Lockdowns, property crisis to slow China 2022 GDP growth to 2.8% – World Bank

Nurluqman Suratman


SINGAPORE (ICIS)–China, the world’s second-biggest economy, is projected to grow at a much slower pace of 2.8% this year compared with an earlier forecast of 5.0%, according to the World Bank, amid the country’s zero-COVID policy and ongoing property crisis.

  • Heavy economic toll from COVID-19 lockdowns
  • Real estate market in severe downturn
  • Chinese yuan hit lowest since 2008

It represents a sharp slowdown from the 2021 growth rate of 8.1% – the fastest recorded in a decade.

The World Bank’s projected slowdown for the Asian economic powerhouse was gloomier than the 3.3% forecast by other multilateral institutions such as the International Monetary Fund (IMF) and the Asian Development Bank (ADB).

“China’s success in containing Covid-19 infections comes at a significant economic cost,” the World Bank said in its East Asia and the Pacific Economic Update report released on 27 September.

In the second quarter, China’s GDP growth slowed to 0.4% from 4.8% in the previous three months, as private consumption shrunk due to COVID-19 curbs across multiple major cities, including its financial hub Shanghai.

“The economic impact of COVID-19 is still significant in China because of the stringent local public health measures prompted by its efforts to suppress the disease,” the World Bank said.

The targeted mobility restrictions from the curbs not only depress demand, but also limit production by shutting down factories and disrupting the domestic supply chain, it said.

April industrial production shrank by 2.9% year on year, the first contraction since March 2020, while merchandise exports growth for the month in US dollar terms grew only 3.9% year on year – the slowest pace since June 2020.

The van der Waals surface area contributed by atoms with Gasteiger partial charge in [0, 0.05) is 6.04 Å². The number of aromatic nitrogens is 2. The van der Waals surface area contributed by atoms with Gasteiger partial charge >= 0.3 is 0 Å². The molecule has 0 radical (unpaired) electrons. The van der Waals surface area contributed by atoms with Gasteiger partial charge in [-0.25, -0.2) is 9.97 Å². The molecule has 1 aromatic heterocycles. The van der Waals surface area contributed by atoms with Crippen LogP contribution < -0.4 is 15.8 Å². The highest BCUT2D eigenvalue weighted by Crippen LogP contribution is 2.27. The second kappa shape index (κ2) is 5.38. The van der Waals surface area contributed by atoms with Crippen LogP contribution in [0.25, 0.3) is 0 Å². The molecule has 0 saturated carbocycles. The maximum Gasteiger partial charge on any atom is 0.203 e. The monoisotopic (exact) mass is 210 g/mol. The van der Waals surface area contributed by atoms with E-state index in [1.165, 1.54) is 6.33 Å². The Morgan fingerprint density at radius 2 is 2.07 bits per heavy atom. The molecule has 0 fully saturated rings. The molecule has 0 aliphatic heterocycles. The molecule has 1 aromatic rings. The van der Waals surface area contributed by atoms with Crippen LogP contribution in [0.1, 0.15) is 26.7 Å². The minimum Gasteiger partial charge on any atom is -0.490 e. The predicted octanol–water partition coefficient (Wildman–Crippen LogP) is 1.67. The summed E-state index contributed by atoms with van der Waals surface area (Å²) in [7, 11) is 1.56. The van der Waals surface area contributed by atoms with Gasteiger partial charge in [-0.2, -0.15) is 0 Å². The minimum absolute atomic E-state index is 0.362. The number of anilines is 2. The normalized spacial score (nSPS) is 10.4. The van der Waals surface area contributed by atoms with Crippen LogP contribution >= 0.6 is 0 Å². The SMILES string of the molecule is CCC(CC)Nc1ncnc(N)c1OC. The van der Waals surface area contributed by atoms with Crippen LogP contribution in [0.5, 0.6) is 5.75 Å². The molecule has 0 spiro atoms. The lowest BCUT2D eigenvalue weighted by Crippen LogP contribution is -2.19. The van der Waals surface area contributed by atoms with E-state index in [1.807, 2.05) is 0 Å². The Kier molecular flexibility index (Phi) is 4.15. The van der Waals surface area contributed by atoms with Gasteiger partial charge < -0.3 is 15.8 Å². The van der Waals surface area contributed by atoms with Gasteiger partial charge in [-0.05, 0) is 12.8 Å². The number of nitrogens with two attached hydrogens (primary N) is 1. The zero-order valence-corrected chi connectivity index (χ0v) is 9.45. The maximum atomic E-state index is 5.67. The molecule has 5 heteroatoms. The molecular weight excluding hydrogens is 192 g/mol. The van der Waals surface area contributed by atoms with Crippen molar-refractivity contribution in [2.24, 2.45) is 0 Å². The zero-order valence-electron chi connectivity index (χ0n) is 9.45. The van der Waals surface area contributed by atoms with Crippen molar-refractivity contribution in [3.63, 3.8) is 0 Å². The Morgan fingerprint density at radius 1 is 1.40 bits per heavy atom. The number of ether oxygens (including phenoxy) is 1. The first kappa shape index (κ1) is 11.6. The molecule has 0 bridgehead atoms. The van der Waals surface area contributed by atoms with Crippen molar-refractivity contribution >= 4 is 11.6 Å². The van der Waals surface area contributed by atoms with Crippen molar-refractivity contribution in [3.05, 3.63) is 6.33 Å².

In May to August, industrial production returned to growth, while overall exports increased by more than 10% on a year-on-year basis, except in August.

“China’s output is expected to grow more slowly than the output of the rest of the region in 2022, for the first time since 1990,” the World Bank said.

Furthermore, China’s real estate market is now experiencing a severe downturn, with housing activity shrinking following a temporary rebound between mid-2020 and mid-2021, it said.

“The surge in new home sales in the first half of 2021, fueled by a liquidation of holdings by developers to improve liquidity positions, was followed by a sharp contraction in new home sales,” the World Bank said.

“Housing prices have fallen, especially for second-hand housing for which average prices dropped by almost 7% between September 2021 and July 2022,” it said.

More than 30 petrochemicals and specialty chemicals are key ingredients in materials used for modern construction such as adhesives, admixtures, sealants, coatings, paints, flooring, insulation, water proofing, among others.

While improvements were seen across China’s data in August including industrial output, fixed asset investment and retail sales, the pace of recovery in production, consumption and investment remains in question for the coming months, Singapore-based UOB Global Economics & Markets Research said in a note earlier this month.

On a year-on-year basis in August, China’s industrial production growth picked up to 4.2% from July’s 3.8% expansion while retail sales strengthened by a stronger-than-expected pace of 5.4%, up from 2.7% in July.

However, real estate information provider China Real Estate Information Corp CRIC) said the top 100 developers in the country reported a combined 32.9% year-on-year decline in home sales in August.

“China continues to face challenges from its dynamic zero-COVID policy, prolonged property market weakness and expected slowdown in external demand amidst high inflation and tightening monetary policy,” UOB said.

Amid a flagging economy, China’s central bank has been cutting its key interest rates in sharp contrast with the monetary tightening of other major economies led by the US, thus, exerting strong depreciating pressure on the yuan (CNY).

The Chinese currency weakened on 28 September to CNY7.2458 to $1, the weakest level recorded since the global financial crisis in 2008.

Focus article by Nurluqman Suratman

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